I grew up learning about the holocaust from my parents and hearing stories about the suffering, the appalling cruelty and the scale of the slaughter, and that left me with a conviction that I have held ever since. It is a conviction that prejudice leads to intolerance, then to victimisation and eventually to persecution. It is a conviction as well that we have a duty, every single one of us, not to stand by, but to make a difference and to fight discrimination, intolerance and bigotry wherever we find it.
One of the reasons I joined the Labour party as a teenager in Dudley 35 years ago was to fight racism. I believe that just as passionately now as I did then, and I am shocked that a party with such a long tradition of fighting racism has caused such offence and distress to the Jewish community. The first thing I did when I became an MP was lead a campaign to drive the British National party, which had a councillor in Dudley, out of the town. Since then I have stood with Muslim constituents who have been targeted by the English Defence League, but that would all be completely meaningless if I ignored antisemitism in my own party. It is easy to oppose racism at events or in meetings where everyone agrees with you. It is easy for those of us in politics to criticise our opponents, but that is completely meaningless if we are not also prepared to criticise when it is more difficult. Labour Members must understand that we will have no right to criticise our opponents on such issues if we do not first get our own house in order.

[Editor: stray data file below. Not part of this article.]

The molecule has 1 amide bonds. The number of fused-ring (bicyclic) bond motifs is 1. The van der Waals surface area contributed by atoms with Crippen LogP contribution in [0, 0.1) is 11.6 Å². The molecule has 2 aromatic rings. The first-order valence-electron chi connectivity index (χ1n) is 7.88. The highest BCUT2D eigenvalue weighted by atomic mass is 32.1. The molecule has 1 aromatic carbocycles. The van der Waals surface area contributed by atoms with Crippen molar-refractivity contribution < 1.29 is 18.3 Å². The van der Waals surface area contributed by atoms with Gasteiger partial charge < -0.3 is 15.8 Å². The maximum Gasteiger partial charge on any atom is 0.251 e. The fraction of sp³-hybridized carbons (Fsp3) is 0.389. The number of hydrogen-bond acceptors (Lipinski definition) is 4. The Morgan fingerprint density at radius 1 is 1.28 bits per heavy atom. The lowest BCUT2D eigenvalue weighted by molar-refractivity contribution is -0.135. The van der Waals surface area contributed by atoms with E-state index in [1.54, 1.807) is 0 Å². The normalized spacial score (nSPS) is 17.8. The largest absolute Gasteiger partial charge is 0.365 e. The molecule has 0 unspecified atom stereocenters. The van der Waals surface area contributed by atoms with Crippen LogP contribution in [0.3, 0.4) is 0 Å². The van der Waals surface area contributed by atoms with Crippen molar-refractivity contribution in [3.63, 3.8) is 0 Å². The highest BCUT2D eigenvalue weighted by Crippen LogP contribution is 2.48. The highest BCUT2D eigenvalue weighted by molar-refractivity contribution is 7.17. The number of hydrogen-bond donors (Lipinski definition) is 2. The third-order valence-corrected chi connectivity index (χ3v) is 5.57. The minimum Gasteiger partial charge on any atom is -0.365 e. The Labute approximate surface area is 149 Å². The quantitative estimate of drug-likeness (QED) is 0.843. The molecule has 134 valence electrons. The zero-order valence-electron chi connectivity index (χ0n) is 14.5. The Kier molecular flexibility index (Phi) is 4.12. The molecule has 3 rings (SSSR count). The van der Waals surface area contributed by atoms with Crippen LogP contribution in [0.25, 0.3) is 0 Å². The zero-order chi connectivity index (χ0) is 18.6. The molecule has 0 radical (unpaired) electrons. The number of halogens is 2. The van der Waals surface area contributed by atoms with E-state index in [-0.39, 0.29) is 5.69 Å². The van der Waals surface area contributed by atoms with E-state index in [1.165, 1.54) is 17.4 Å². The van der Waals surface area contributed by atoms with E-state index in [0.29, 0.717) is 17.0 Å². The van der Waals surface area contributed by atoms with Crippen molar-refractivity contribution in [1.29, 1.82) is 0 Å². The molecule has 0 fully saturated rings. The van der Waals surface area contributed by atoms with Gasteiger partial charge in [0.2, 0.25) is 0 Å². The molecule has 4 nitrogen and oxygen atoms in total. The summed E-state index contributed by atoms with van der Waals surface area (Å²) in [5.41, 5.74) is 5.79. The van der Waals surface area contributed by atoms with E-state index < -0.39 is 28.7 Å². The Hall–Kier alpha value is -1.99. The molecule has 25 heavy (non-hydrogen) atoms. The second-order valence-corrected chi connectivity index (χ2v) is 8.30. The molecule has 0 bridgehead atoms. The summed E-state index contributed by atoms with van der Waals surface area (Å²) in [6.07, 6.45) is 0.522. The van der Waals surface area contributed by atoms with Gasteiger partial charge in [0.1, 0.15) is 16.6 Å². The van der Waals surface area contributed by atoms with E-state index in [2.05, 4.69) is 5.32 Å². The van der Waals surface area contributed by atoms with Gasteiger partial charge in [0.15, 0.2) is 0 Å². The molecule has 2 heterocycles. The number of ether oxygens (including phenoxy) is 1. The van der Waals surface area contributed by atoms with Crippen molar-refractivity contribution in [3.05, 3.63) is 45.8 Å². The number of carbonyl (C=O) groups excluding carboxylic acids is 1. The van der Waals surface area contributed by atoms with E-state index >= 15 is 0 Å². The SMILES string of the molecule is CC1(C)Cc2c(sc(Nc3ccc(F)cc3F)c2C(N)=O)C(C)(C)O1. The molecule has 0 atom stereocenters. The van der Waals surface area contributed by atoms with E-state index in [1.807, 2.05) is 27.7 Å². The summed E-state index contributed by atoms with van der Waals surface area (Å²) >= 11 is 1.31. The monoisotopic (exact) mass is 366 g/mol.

I wish to finish on a more positive note and say how pleased I am that we will soon have the new national holocaust memorial and learning centre next to Parliament, at the very centre of our democracy and national life. It will enable future generations to remember the victims of the holocaust, and learn the lessons of history through individual stories of survival, bravery and courage. For me, the importance of remembering the holocaust is to remember history’s greatest crime, and to pay our respects to all who suffered at the hands of the Nazis, as well as in more recent genocides in Cambodia, Rwanda, Darfur and the rest. We must remind ourselves that what makes us the people we are, and Britain the country it is, is the unique response to the holocaust and the Nazis. Let us use this debate to rededicate ourselves to the timeless values of democracy, equality, freedom, fairness and tolerance. Let us pledge again to fight prejudice and racism wherever it is found, because that is the best tribute any of us can pay to the memory of those who were killed in history’s greatest crime.